• United States District Courts. 9th Circuit. United States District Courts. 9th Circuit. District of Arizona
    • September 11, 2006
    ...to that court, that the government does not have a compelling interest in protecting golden eagles. See United States v. Abeyta, 632 F.Supp. 1301, 1306 (D.N.M.1986). The Court notes this decision was issued in 1986 and that every federal court which has subsequently considered this issue, i......
  • Havasupai Tribe v. US, No. Civ. 88-971 PHX-RGS.
    • United States
    • United States District Courts. 9th Circuit. United States District Courts. 9th Circuit. District of Arizona
    • April 18, 1990
    ...Treaty") on February 2, 1848 ceasing hostilities between the two nations. 9 Stat. 922 (1848). Relying on United States v. Abeyta, 632 F.Supp. 1301 (D.N.M.1986), plaintiffs contend that this Treaty secures them the religious right of access to the Canyon Mine site. Article IX of the Tre......
  • Request a trial to view additional results
12 cases
  • American Baptist Churches in the USA v. Meese, No. C-85-3255 RFP.
    • United States
    • United States District Courts. 9th Circuit. United States District Courts. 9th Circuit. Northern District of California
    • March 24, 1989
    ...exempting Native Americans from the Act's regulations would have threatened the eagle population. But see United States v. Abeyta, 632 F.Supp. 1301 (D.N.M.1986) (criminal prosecution of Native American under Bald Eagle Protection Act subject to free exercise challenge because less burdensom......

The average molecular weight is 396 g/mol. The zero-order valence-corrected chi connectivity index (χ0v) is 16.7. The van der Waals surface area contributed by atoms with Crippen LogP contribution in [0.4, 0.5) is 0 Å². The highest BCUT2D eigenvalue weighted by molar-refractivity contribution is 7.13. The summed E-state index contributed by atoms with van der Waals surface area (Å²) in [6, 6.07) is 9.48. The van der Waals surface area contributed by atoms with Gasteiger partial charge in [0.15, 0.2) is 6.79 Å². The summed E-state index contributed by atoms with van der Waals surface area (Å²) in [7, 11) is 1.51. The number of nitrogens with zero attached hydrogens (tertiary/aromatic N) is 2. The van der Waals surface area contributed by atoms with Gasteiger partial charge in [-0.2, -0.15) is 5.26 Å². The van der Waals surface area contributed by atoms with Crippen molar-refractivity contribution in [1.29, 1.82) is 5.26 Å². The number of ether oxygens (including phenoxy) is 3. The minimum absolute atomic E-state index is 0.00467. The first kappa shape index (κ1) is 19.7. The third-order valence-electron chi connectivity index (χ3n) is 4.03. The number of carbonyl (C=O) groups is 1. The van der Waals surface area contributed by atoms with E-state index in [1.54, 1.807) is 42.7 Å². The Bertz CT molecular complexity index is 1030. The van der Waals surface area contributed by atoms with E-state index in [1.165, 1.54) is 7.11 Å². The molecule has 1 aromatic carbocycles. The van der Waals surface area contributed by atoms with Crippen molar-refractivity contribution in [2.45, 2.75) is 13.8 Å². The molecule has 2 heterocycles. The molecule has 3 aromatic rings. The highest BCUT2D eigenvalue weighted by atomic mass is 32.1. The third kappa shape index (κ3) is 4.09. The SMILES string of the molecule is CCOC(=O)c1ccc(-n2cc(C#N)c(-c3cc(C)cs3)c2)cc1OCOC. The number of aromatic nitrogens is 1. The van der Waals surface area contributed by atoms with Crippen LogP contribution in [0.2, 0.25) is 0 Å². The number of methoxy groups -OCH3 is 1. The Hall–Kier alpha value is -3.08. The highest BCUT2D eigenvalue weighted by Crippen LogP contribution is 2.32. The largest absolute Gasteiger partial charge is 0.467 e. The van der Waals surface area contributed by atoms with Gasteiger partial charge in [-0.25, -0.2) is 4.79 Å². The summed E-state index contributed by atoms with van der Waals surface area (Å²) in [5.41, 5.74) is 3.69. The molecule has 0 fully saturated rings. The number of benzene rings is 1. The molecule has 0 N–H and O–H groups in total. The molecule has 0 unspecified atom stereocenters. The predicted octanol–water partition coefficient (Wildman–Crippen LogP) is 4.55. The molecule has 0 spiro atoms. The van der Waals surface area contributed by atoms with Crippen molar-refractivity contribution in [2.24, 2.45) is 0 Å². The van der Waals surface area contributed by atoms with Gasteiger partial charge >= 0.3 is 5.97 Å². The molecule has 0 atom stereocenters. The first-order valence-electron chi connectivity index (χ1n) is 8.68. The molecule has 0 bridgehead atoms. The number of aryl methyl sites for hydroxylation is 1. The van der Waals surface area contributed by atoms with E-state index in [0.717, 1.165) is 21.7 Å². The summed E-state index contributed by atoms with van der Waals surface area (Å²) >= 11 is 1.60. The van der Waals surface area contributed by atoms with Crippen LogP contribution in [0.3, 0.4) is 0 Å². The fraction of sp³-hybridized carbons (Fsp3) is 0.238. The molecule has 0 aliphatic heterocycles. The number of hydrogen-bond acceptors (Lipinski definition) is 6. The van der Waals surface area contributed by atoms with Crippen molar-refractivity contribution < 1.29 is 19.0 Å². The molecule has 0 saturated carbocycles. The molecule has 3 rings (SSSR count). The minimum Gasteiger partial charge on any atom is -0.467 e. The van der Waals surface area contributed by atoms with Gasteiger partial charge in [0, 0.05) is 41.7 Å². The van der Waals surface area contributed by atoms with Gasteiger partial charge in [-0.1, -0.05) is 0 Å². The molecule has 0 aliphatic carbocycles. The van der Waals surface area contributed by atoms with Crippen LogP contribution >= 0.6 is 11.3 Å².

• U.S. v. Hardman, No. 99-4210.
    • United States
    • U.S. Court of Appeals — Tenth Circuit
    • August 5, 2002
    ...the compelling nature of the government's interest. This view finds some limited support in the case law. United States v. Abeyta, 632 F.Supp. 1301, 1307 (D.N.M.1986) (finding that the record did not support a compelling interest in golden eagle preservation); cf. Horen v. Commonwealth, 23 ......
  • U.S. v. Tawahongva, No. 06 MJ 4013 PCT MEA.
    • United States
    • United States District Courts. 9th Circuit. United States District Courts. 9th Circuit. District of Arizona
    • September 11, 2006
    ...to that court, that the government does not have a compelling interest in protecting golden eagles. See United States v. Abeyta, 632 F.Supp. 1301, 1306 (D.N.M.1986). The Court notes this decision was issued in 1986 and that every federal court which has subsequently considered this issue, i......
  • Havasupai Tribe v. US, No. Civ. 88-971 PHX-RGS.
    • United States
    • United States District Courts. 9th Circuit. United States District Courts. 9th Circuit. District of Arizona
    • April 18, 1990
    ...("the Treaty") on February 2, 1848 ceasing hostilities between the two nations. 9 Stat. 922 (1848). Relying on United States v. Abeyta, 632 F.Supp. 1301 (D.N.M.1986), plaintiffs contend that this Treaty secures them the religious right of access to the Canyon Mine site. Article IX of the Tr......
  • Request a trial to view additional results